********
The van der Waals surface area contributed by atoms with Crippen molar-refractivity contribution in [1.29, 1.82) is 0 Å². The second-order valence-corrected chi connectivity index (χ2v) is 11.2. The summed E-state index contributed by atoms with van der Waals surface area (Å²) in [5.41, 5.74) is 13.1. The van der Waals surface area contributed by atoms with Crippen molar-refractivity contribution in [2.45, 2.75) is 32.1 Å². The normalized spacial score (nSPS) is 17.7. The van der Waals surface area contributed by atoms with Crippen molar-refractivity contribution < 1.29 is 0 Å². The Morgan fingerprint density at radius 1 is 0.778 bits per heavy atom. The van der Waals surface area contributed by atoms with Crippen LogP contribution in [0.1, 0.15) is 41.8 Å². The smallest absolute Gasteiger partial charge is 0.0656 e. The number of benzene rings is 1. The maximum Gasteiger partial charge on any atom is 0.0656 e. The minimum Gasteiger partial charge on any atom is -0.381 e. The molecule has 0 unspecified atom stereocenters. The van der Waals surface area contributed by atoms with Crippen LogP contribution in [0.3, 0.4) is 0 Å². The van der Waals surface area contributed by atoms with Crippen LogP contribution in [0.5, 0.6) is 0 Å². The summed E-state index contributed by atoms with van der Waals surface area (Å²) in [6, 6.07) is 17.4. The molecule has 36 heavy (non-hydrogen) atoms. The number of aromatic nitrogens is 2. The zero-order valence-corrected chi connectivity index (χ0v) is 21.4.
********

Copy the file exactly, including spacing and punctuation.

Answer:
The van der Waals surface area contributed by atoms with Crippen molar-refractivity contribution in [1.29, 1.82) is 0 Å². The second-order valence-corrected chi connectivity index (χ2v) is 11.2. The summed E-state index contributed by atoms with van der Waals surface area (Å²) in [5.41, 5.74) is 13.1. The van der Waals surface area contributed by atoms with Crippen molar-refractivity contribution in [2.45, 2.75) is 32.1 Å². The normalized spacial score (nSPS) is 17.7. The van der Waals surface area contributed by atoms with Crippen molar-refractivity contribution < 1.29 is 0 Å². The Morgan fingerprint density at radius 1 is 0.778 bits per heavy atom. The van der Waals surface area contributed by atoms with Crippen LogP contribution in [0.1, 0.15) is 41.8 Å². The smallest absolute Gasteiger partial charge is 0.0656 e. The number of benzene rings is 1. The maximum Gasteiger partial charge on any atom is 0.0656 e. The minimum Gasteiger partial charge on any atom is -0.381 e. The molecule has 0 unspecified atom stereocenters. The van der Waals surface area contributed by atoms with Crippen LogP contribution in [0.3, 0.4) is 0 Å². The van der Waals surface area contributed by atoms with Crippen LogP contribution in [0.5, 0.6) is 0 Å². The summed E-state index contributed by atoms with van der Waals surface area (Å²) in [6, 6.07) is 17.4. The molecule has 36 heavy (non-hydrogen) atoms. The number of aromatic nitrogens is 2. The zero-order valence-corrected chi connectivity index (χ0v) is 21.4.